Joining and cleansing the data
In order to join and cleanse the data we wanted to use, we needed to extract the alphanumeric data from MHCLG as a CSV file. The first task was to join this with the vector polygon layer of the local planning authorities (LPA). We used QGIS – a free and open-source geographic information system application – to do this. The join operation allows us to use the fields of the CSV table from MHCLG’s housing numbers prototype and append it to the GIS vector polygons of the LPAs through an attribute or field common to both tables, in this case, the ONS codes.
Having joined the alphanumeric data with the vector data, it was verified that the MHCLG data didn’t include values for the LPAs of Castle Point District Council, Ashfield District Council and Medway Borough Council. These LPAs are represented on the map which shows their boundary and name, but at the time of launch, there was no access to data on the age or adoption of their plans. Joining the data also showed those LPAs with more than one plan, for example, Sheffield City Council has two plans and Thurrock Council has three. This overlap of information for the same geospatial area proved challenging in terms of representing the data accurately on a map. Following some data cleansing work, the result of the join was saved and exported a GeoJSON format so this new information could be saved as a layer.
From data to map display
The next stage of this prototype development process was to create a map that could represent the local plans, the year of their adoption and housing numbers per LPA. There were a few options to achieve this, for example, a thematic/choropleth paper static map. However, it was decided that a digital online map was more appropriate for users to interact with. It also helped overcome the challenge of how to represent LPAs with more than one plan as the digital map could more easily accommodate area overlays.
Mapbox was used to create the online map using a template background with the addition of the geospatial GeoJSON file (the joined data of LPA polygons and MHCLG’s housing prototype tool). The resultant map contains all LPAs represented on a choropleth map based on the year of adoption of the local plan. This data was then colour coded and a key added. The data range displayed runs from 2007 in light green (the year of adoption of the oldest plan), to 2019 in dark green (the year of adoption of the most recent plan). Where there is no date of adoption for a plan, or no data available at all, the LPA polygon remains transparent. The user can turn all the local plans on the map on or off by pressing the ‘Local Plans’ button, which would otherwise default to off.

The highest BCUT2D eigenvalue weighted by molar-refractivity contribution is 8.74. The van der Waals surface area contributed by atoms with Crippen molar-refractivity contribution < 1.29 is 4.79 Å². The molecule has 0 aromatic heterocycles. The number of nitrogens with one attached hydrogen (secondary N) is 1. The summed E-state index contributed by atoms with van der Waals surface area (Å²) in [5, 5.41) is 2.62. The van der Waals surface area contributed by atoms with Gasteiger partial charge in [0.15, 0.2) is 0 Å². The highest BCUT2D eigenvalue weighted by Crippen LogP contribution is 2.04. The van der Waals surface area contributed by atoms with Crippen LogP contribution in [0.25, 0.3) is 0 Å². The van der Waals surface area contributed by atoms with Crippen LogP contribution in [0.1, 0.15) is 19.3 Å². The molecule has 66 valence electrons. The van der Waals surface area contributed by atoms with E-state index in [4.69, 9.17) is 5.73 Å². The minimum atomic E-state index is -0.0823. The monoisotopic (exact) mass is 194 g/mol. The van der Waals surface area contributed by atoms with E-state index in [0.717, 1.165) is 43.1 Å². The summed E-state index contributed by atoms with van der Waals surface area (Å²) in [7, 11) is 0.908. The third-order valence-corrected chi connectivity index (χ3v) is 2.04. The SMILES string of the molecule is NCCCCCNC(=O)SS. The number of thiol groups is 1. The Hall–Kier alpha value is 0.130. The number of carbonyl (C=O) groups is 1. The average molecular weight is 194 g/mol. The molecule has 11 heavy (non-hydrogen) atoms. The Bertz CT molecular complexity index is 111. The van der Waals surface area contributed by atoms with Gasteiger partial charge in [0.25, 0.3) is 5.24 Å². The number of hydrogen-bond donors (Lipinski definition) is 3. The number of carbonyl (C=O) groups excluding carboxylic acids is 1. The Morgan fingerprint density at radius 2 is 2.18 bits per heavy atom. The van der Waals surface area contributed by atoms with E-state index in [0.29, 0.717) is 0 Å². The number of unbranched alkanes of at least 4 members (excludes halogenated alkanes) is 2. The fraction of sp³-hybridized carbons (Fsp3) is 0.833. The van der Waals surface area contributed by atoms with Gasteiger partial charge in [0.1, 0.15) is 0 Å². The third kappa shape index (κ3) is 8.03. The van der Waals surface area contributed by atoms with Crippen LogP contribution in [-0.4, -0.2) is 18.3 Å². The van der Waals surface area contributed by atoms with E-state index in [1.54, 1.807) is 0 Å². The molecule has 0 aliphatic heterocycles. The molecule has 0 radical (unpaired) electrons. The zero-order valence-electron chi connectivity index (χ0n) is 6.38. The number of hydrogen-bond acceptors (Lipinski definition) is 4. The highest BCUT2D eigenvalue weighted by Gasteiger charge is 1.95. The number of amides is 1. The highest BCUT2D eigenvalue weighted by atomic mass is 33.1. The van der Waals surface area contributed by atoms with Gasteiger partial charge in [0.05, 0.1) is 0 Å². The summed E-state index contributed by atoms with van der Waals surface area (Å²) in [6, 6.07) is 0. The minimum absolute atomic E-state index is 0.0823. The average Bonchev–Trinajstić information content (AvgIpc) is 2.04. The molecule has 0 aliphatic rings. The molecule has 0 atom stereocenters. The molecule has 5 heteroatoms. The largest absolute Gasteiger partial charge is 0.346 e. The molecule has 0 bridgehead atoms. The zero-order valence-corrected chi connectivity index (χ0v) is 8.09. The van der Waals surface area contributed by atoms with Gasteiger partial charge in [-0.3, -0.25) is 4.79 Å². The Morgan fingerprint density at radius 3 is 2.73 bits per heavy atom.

Finally, a time slider was added to allow users to see data changes over time by filtering local plan data by year of adoption. The time slider also gives users the opportunity to see LPAs with more than one plan with an adopted date represented on the map. In these cases, the initial map overlaps multiple local plans. To see changes, users drag the range slider. This creates a visualisation of local plan adoption by year, with the initial value of the time slider year being 2019. We added the plan’s year of adoption as it’s often difficult to know the status of a local plan in the publication process as this information is either not always up-to-date, available or is difficult to find.
The map also provides other information about local plans. This is represented in a legend to the left of the map. To access this information, users need to hover over an LPA and the information window will display. This contains:
- the name of the plan, eg. “Camden Local Plan 2017”,
- the housing requirement (where relevant, provided as either; total, range, yearly average and yearly range), eg housing requirement total 16,800
- the plan period (start and end dates), eg. 2016-2031; and,
- the adoption date of the plan, eg. 2017-07-03.
The user can also use the search box, on the top-right corner of the map to search for places which make the location of local planning authorities easier.
The map serves as an excellent way to communicate local plan data geospatially, in particular, housing targets for each local authority. The map is also an efficient way to compare data across local plans.
The map can be accessed by clicking the button below.